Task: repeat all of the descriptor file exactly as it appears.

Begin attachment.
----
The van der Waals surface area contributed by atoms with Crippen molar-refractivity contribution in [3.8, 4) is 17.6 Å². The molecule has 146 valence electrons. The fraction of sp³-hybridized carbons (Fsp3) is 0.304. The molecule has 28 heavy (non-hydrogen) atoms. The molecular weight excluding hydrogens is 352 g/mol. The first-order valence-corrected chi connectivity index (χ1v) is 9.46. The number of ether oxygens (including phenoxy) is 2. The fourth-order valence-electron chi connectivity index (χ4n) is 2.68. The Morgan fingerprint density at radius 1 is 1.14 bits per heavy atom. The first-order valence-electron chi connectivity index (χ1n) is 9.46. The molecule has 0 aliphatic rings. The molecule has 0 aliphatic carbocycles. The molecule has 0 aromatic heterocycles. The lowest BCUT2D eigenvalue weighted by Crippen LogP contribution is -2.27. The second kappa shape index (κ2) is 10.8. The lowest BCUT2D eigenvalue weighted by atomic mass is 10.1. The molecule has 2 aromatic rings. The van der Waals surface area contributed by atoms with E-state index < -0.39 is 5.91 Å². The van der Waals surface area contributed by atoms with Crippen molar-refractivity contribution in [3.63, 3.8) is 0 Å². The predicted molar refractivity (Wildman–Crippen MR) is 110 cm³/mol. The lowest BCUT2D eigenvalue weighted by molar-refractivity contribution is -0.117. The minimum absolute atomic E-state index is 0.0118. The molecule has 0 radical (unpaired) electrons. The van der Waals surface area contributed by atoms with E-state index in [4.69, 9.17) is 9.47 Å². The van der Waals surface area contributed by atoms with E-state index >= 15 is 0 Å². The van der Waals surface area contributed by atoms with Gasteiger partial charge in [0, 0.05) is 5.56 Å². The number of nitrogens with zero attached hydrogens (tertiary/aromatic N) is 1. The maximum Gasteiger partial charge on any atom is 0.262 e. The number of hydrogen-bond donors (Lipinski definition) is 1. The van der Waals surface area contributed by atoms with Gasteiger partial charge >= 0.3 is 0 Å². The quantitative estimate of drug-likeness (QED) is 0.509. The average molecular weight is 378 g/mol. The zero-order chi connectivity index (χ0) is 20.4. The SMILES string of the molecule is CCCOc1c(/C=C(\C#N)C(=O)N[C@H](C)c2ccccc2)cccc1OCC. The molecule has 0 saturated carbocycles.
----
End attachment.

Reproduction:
The van der Waals surface area contributed by atoms with Crippen molar-refractivity contribution in [3.8, 4) is 17.6 Å². The molecule has 146 valence electrons. The fraction of sp³-hybridized carbons (Fsp3) is 0.304. The molecule has 28 heavy (non-hydrogen) atoms. The molecular weight excluding hydrogens is 352 g/mol. The first-order valence-corrected chi connectivity index (χ1v) is 9.46. The number of ether oxygens (including phenoxy) is 2. The fourth-order valence-electron chi connectivity index (χ4n) is 2.68. The Morgan fingerprint density at radius 1 is 1.14 bits per heavy atom. The first-order valence-electron chi connectivity index (χ1n) is 9.46. The molecule has 0 aliphatic rings. The molecule has 0 aliphatic carbocycles. The molecule has 0 aromatic heterocycles. The lowest BCUT2D eigenvalue weighted by Crippen LogP contribution is -2.27. The second kappa shape index (κ2) is 10.8. The lowest BCUT2D eigenvalue weighted by atomic mass is 10.1. The molecule has 2 aromatic rings. The van der Waals surface area contributed by atoms with E-state index < -0.39 is 5.91 Å². The van der Waals surface area contributed by atoms with Crippen molar-refractivity contribution in [3.63, 3.8) is 0 Å². The predicted molar refractivity (Wildman–Crippen MR) is 110 cm³/mol. The lowest BCUT2D eigenvalue weighted by molar-refractivity contribution is -0.117. The minimum absolute atomic E-state index is 0.0118. The molecule has 0 radical (unpaired) electrons. The van der Waals surface area contributed by atoms with E-state index in [4.69, 9.17) is 9.47 Å². The van der Waals surface area contributed by atoms with E-state index >= 15 is 0 Å². The van der Waals surface area contributed by atoms with Gasteiger partial charge in [0, 0.05) is 5.56 Å². The number of nitrogens with zero attached hydrogens (tertiary/aromatic N) is 1. The maximum Gasteiger partial charge on any atom is 0.262 e. The number of hydrogen-bond donors (Lipinski definition) is 1. The van der Waals surface area contributed by atoms with Gasteiger partial charge >= 0.3 is 0 Å². The quantitative estimate of drug-likeness (QED) is 0.509. The average molecular weight is 378 g/mol. The zero-order chi connectivity index (χ0) is 20.4. The SMILES string of the molecule is CCCOc1c(/C=C(\C#N)C(=O)N[C@H](C)c2ccccc2)cccc1OCC. The molecule has 0 saturated carbocycles.